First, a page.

This lets environments that don't have an Expression Language (EL) of their own (environments like Swing, GWT etc) wire components together more easily. So, for example you can do:

class Person {
   public boolean retired;

   @JexlAttribute( name="hidden", value="${!this.retired}" )
   public Date retirementDate;

And the 'retirement date' field will only appear if the 'retired' checkbox is checked.

To enable JEXL support, you just need to add a JexlInspector into your CompositeInspector.

Thursday, July 10, 2008

Metawidget and Rebinding

One of the cool features of Metawidget is automatic binding between the business model and the UI, using whatever technologies the underlying platform supports (such as BeansBinding).

Up until now, however, there has been a bit of a 'gotcha' with this.

For Metawidgets that don't use automatic binding, the general approach is to call setToInspect and then setValue to populate the generated UI from business model values. This technique has an implicit side effect: the values can also be repopulated as many times as you like with new source objects, without re-calling setToInspect. This allows the Metawidget to be generated once and reused many times, mitigating the performance cost of generation.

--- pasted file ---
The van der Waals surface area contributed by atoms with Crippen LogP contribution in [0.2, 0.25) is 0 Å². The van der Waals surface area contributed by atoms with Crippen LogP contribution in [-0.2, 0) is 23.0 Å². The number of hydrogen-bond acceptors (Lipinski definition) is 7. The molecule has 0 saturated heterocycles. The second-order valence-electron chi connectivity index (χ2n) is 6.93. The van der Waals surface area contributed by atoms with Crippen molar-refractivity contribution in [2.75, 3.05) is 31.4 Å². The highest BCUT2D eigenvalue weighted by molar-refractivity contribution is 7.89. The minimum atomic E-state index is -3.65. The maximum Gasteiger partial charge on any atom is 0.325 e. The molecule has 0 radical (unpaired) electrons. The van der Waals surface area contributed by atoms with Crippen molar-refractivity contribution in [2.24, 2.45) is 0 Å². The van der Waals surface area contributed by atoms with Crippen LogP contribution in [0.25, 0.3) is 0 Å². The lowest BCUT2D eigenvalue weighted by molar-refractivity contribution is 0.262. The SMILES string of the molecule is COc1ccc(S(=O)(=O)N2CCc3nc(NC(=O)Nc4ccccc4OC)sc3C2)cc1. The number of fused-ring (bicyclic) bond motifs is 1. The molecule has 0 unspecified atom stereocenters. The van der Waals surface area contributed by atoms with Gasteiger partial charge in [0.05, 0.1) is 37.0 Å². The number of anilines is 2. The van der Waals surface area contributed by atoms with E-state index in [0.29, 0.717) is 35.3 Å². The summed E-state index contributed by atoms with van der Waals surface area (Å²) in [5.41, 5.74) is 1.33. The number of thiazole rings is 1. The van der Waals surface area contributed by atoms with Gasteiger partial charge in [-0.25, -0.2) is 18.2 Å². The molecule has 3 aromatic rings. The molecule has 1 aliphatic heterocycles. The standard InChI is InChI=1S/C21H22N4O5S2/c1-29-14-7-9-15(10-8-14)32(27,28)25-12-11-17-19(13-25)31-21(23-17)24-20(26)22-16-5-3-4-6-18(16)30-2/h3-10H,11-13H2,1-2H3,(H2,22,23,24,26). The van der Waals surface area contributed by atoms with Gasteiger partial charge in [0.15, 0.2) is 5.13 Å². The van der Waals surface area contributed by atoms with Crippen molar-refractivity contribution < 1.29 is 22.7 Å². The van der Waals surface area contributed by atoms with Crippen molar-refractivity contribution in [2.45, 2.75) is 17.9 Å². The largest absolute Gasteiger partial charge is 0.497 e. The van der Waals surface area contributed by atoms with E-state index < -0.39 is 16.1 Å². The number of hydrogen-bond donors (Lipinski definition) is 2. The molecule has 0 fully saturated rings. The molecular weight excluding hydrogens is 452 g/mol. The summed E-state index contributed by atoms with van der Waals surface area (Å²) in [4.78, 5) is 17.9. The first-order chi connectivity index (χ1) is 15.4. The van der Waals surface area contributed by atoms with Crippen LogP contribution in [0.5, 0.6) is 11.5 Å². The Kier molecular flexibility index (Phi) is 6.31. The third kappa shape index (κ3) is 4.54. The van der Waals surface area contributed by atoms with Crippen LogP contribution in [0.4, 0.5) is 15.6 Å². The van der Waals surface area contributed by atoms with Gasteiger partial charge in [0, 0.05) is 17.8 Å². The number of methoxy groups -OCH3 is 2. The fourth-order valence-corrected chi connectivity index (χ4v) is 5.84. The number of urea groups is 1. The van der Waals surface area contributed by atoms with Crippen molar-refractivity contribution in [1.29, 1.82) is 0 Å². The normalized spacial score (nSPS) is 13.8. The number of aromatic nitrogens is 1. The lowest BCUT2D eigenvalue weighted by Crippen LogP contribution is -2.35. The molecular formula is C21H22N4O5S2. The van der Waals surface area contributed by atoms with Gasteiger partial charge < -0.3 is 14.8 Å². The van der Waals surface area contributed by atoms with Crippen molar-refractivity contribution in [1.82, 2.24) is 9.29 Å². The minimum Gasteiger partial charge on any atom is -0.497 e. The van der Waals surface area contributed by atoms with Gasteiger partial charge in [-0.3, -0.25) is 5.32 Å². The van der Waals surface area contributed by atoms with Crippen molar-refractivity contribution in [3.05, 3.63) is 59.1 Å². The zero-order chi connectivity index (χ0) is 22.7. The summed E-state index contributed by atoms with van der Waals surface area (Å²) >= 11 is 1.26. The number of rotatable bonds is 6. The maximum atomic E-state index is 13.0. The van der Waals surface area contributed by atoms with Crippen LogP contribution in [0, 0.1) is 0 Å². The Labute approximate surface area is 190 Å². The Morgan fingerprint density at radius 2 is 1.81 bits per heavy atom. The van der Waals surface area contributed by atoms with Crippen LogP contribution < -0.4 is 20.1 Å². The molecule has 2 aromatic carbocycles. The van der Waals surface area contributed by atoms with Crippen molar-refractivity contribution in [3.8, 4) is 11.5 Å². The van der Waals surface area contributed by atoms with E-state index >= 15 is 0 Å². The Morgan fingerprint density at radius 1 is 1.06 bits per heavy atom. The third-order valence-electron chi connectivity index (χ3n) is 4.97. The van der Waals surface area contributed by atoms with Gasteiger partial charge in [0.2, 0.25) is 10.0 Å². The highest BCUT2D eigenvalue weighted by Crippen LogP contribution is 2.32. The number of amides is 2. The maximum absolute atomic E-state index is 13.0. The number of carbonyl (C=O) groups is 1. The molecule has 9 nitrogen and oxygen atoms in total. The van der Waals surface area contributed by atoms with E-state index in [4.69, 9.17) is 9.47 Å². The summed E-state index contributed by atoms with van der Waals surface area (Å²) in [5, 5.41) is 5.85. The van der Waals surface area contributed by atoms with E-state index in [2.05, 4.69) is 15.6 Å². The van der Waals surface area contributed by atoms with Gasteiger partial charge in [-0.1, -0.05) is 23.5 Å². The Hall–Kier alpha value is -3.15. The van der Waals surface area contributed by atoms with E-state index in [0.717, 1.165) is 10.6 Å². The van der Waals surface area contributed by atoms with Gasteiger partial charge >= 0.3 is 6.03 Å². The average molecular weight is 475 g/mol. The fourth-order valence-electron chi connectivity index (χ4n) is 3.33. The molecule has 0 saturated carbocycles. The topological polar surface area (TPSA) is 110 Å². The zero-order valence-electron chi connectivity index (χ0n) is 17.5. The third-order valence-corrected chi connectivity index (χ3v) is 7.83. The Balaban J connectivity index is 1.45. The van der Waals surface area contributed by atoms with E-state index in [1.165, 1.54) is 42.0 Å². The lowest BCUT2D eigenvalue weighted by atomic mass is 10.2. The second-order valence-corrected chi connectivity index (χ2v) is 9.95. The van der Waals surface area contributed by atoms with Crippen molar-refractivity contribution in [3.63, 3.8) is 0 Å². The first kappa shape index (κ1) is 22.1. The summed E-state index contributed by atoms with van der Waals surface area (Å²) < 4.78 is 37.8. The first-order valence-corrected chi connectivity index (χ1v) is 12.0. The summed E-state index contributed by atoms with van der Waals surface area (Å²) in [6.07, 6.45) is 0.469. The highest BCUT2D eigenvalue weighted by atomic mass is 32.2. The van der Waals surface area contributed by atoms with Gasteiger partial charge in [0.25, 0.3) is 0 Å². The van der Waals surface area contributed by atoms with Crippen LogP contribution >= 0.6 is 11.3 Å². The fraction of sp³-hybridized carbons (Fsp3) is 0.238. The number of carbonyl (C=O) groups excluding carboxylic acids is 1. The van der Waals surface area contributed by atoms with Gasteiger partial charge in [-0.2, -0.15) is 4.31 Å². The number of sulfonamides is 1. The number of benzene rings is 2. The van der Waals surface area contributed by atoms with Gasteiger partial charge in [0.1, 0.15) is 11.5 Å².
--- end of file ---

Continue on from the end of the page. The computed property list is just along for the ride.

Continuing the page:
For Metawidgets that do use automatic binding, however, setValue is never used. Setting new values requires re-calling setToInspect (and re-running generation) for every new source object.

To avoid this the new release of Metawidget supports a second, lightweight version of setToInspect called rebind. This function is only relevant when using automatic binding. Using rebind, a Metawidget can update the values in its generated widgets without re-running generation. This allows the Metawidget to be generated once and reused many times.

The downside of rebind is that the rebound source object must have exactly the same set of field names as the original object, else the call will fail. It becomes the responsibility of the caller to ensure this consistency.

For an example of rebinding, see the GWT Address Book sample application.

Metawidget: Javassist versus @UiComesAfter

Update: the APIs shown in this blog entry have changed slightly in newer releases of Metawidget. Specifically PropertyStyles are now set as object instances, not as classes. Please download the latest documentation from

There's been some feedback that having to annotate your business model with @UiComesAfter like this...

public class Person {
   public String name;

   @UiComesAfter( "name" )
   public int age;